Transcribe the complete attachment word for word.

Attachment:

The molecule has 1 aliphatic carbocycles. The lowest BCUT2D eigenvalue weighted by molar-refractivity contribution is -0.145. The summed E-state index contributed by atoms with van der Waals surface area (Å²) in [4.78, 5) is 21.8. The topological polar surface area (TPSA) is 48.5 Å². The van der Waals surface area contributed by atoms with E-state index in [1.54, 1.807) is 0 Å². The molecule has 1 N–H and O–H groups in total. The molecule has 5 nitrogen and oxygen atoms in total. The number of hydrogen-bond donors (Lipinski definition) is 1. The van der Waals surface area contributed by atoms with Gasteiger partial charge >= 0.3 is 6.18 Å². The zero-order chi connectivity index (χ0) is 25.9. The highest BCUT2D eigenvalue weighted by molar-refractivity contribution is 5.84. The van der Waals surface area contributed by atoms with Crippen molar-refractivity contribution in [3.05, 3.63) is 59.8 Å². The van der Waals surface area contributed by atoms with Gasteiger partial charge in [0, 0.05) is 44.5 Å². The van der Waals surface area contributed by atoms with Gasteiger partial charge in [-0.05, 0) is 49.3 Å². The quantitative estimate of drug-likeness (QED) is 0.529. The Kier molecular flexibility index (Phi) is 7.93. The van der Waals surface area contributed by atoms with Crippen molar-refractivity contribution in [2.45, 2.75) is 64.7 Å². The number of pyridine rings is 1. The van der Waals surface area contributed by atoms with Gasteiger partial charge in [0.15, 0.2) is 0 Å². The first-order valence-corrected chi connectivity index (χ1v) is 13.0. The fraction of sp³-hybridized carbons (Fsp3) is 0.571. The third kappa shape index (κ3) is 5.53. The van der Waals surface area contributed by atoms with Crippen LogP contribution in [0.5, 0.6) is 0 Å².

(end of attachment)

The molecule has 1 aliphatic carbocycles. The lowest BCUT2D eigenvalue weighted by molar-refractivity contribution is -0.145. The summed E-state index contributed by atoms with van der Waals surface area (Å²) in [4.78, 5) is 21.8. The topological polar surface area (TPSA) is 48.5 Å². The van der Waals surface area contributed by atoms with E-state index in [1.54, 1.807) is 0 Å². The molecule has 1 N–H and O–H groups in total. The molecule has 5 nitrogen and oxygen atoms in total. The number of hydrogen-bond donors (Lipinski definition) is 1. The van der Waals surface area contributed by atoms with Gasteiger partial charge >= 0.3 is 6.18 Å². The zero-order chi connectivity index (χ0) is 25.9. The highest BCUT2D eigenvalue weighted by molar-refractivity contribution is 5.84. The van der Waals surface area contributed by atoms with Crippen molar-refractivity contribution in [3.05, 3.63) is 59.8 Å². The van der Waals surface area contributed by atoms with Gasteiger partial charge in [0, 0.05) is 44.5 Å². The van der Waals surface area contributed by atoms with Gasteiger partial charge in [-0.05, 0) is 49.3 Å². The quantitative estimate of drug-likeness (QED) is 0.529. The Kier molecular flexibility index (Phi) is 7.93. The van der Waals surface area contributed by atoms with Crippen molar-refractivity contribution in [2.45, 2.75) is 64.7 Å². The number of pyridine rings is 1. The van der Waals surface area contributed by atoms with Gasteiger partial charge in [0.15, 0.2) is 0 Å². The first-order valence-corrected chi connectivity index (χ1v) is 13.0. The fraction of sp³-hybridized carbons (Fsp3) is 0.571. The third kappa shape index (κ3) is 5.53. The van der Waals surface area contributed by atoms with Crippen LogP contribution in [0.5, 0.6) is 0 Å².